City ready to start phase-one of Torres’ road reconstruction project | Paterson Times

City ready to start phase-one of Torres’ road reconstruction project


After the city’s governing body awarded contracts to two firms, the city is “rapidly” moving to implement phase-one of mayor Jose “Joey” Torres’ project to repair 170 primary roads, said city officials.

“We will be scheduling that right away as soon as the contracts are signed,” said business administrator Nellie Pou about the road repairs on Monday afternoon. “We can execute the [contracts] right away.”

The city council last week approved $6.75 million for phase-one to reconstruct roads in four of the city’s six wards. Wallington-based Smith-Sondy Asphalt Construction was awarded $1.93 million contract to repair roads in the 1st and the 2nd Wards.

Bloomfield-based J.A. Alexander received a $4.82 million contract to reconstruct roads in 5th and 6th Wards.

The council also rejected bids for road repairs for the 3rd and 4th Wards that came in too high. The lowest bid of $5.90 million from J.A. Alexander was $1 million more than the city had budgeted for the first-phase of the project, said city officials. The city will return to bid for those two wards immediately, said city officials.

“How do you move forward with this resurfacing program given the lateness in the year? We’re about to initiate the program at the height of the travel season which is July,” said Kenneth Morris, councilman at-large, last Tuesday.

Morris said the work should have begun early spring. He said this will cause a great deal of disruptions and as the city may run into winter especially since the roads are being reconstructed with curb to curb with catch basins, accessibility ramps, and not simply undergoing resurfacing.

City officials sought urgent approval from the council to award the contracts to start moving on the road repairs. “If we don’t move forward on the project we end up incurring debt service on money that we borrowed,” said Morris.

Phase-one of the $37 million road repair project will cost the city $11.66 million, according to officials. The city is borrowing $35 million which it will have to repay with interest. Projections show after 24 years the city will repay 55.3 million.

Credit downgrades of both the state and the city has resulted in an increase of $900,000 in debt service which was projected at $54.4 million last year. Those debts are scheduled to be repaid by 2040.

Prior to the vote council members expressed concerns over debt service despite having given approval to borrow the money for road repairs last summer. Much of it had to deal with the changing financial picture of the city and New Jersey, both of which suffered downgrades in recent months driving up the price of borrowing.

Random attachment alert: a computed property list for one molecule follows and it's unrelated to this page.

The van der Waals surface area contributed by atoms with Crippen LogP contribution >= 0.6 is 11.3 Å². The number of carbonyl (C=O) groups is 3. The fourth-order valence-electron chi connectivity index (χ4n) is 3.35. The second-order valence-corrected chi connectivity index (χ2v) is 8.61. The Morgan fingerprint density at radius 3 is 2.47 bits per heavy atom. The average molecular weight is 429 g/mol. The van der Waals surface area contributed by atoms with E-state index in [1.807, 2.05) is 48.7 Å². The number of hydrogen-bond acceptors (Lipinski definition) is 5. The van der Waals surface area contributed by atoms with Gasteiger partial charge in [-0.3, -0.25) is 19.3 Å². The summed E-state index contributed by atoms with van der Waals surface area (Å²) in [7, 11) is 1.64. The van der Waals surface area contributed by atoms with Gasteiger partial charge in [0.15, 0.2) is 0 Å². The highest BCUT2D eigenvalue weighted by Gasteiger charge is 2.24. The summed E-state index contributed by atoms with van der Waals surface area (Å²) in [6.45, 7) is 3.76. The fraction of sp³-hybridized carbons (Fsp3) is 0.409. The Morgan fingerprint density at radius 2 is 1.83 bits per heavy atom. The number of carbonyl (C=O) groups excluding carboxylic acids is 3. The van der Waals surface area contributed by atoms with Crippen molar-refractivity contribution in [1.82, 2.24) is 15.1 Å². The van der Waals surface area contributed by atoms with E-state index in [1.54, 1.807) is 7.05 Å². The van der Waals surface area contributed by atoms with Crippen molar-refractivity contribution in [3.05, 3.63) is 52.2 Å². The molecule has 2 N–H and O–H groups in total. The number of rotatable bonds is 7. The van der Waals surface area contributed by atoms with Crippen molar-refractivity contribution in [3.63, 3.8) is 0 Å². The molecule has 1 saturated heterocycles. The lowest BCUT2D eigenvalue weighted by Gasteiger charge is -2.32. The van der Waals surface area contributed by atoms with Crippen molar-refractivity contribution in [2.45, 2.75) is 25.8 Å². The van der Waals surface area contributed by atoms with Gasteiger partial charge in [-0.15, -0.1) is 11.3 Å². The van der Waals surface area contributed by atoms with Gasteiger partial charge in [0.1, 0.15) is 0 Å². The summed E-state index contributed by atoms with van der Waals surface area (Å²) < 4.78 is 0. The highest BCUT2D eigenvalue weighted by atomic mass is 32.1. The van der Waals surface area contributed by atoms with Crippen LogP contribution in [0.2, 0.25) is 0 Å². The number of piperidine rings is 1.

The debt will be repaid using funds that would have otherwise gone towards repairing the 170 roads, said city officials. The calculus appears to be that over the 30-year period it would cost the city much more to repair worn out roads than to have new ones.

Council members did not buy the argument that the roads will last three decades. “By that time,” said Alex Mendez, councilman at-large, mentioning the debt repayment schedule which ends at 2040, “our roads are going to be destroyed and we won’t have money to fix it.”

Mendez also expressed worries that after the city completes the roads, within a short period of time, utility companies will open them up and patch them, shortening the life of a given roadway.

“We have a pothole problem and not necessarily a road resurfacing problem,” added William McKoy. “I don’t know of any road that’s going to last us 30 years.”

McKoy compared the borrowing to entering into a long-term lease for a vehicle whose life will end before the debt leaving the leaseholder saddled debt payments while being without a vehicle. “The numbers are too large for the temporary nature of the project,” he said.

Mendez suggested the city revisit McKoy’s plan to spend money in bolstering the city’s public works to expand its operation that will eventually let the city collect neighboring towns’ garbage at fee. This will led to more revenue and jobs in the city, McKoy argued at the time.

McKoy’s discussion led to the inclusion of a jobs element in the road repair plan. The city required companies to either hire local residents or contribute to a job training fund. Both firms that received contracts last week have opted to contribute to the fund.

At five-percent of contract, the city will have almost $600,000 for the job training program, during phase-one. And roughly $1.85 million during the entire project, said city officials. The business administrator said these funds will allow the city to equip its residents with marketable job skills.

“They can be trained and educated in different types of trades and positons,” said Pou.

“I’m looking forward to see that,” said Mendez of the job training piece.

A majority of council members approved the contracts. Julio Tavarez, 5th Ward councilman, voted against calling it a “bad investment” as did his close ally and friend Andre Sayegh, 6th Ward councilman.

“This is going to be very costly for taxpayers,” said Sayegh.

Both Sayegh and Tavarez voted against borrowing the $35 for road repairs last year.

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